Senegalese-born N’Dour talks about his career and “I Bring What I Love“, the new documentary film about his music, on Canadian TV program, Studio Q.
The Guardian has a story on the results of a study by South Africa’s Medical Research Council.
The first few paragraphs:
One in four men in South Africa have admitted to rape and many confess to attacking more than one victim, according to a study that exposes the country’s endemic culture of sexual violence. Three out of four rapists first attacked while still in their teens, the study found. One in 20 men said they had raped a woman or girl in the last year. South Africa is notorious for having one of the highest levels of rape in the world. Only a fraction are reported, and only a fraction of those lead to a conviction. The study into rape and HIV, by the country’s Medical Research Council (MRC), asked men to tap their answers into a Palm Pilot device to guarantee anonymity. The method appears to have produced some unusually frank responses.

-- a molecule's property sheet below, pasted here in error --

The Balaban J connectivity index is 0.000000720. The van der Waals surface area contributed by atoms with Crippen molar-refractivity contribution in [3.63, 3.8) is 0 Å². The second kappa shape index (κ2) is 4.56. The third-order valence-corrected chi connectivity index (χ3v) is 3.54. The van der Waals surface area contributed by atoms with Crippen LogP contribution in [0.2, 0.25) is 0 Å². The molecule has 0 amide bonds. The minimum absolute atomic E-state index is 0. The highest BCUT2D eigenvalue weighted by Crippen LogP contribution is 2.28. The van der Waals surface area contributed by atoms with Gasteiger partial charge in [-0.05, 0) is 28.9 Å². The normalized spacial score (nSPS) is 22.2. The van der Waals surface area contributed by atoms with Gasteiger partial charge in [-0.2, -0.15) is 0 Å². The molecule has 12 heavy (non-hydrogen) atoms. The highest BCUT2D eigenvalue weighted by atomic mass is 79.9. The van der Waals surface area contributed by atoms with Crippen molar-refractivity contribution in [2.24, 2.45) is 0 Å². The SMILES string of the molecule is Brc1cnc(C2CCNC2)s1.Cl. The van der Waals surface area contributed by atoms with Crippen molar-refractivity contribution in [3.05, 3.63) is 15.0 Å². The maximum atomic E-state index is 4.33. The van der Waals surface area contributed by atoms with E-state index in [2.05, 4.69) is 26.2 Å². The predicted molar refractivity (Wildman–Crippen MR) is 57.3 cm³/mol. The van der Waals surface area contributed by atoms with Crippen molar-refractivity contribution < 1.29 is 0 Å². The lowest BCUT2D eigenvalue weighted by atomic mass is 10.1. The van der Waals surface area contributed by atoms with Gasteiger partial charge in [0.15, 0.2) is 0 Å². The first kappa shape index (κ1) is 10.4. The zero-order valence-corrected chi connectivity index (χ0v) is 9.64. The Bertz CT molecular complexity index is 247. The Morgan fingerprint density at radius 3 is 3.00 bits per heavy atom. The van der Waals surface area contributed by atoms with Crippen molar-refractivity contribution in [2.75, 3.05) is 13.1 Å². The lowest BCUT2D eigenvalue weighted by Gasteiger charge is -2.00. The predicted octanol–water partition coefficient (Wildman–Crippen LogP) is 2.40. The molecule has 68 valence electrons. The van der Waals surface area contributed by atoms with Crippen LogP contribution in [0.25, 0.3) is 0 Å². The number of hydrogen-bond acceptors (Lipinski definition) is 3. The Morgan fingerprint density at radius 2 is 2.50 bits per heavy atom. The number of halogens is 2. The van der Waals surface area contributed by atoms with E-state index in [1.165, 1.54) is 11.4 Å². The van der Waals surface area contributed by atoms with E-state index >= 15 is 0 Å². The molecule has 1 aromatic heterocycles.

Britain’s Channel 4 News–hardly raving anti-globalizers–reports on the rationale behind multinational oil company Shell’s decision to pay a “humanitarian” settlement to Nigerian activists who sued the company for the role in the state murder in 1995 of Ogoni writer and activist Ken Saro-Wiwa and a number of others.
About a month ago “Global Pulse,” a TV and series on US satellite channel, LINK TV, did this quick analysis of global media coverage of Jacob Zuma, before and after he became South Africa’s fourth democratic president. As Global Link shows the media hardly blinked as it went from deriding to praising Zuma without winking. The media covered in the insert include South Africa’s SABC, France’s TV 5 Afrique, the British BBC, Germany’s Deutsche Welle, Al Jazeera and Iran’s Press TV.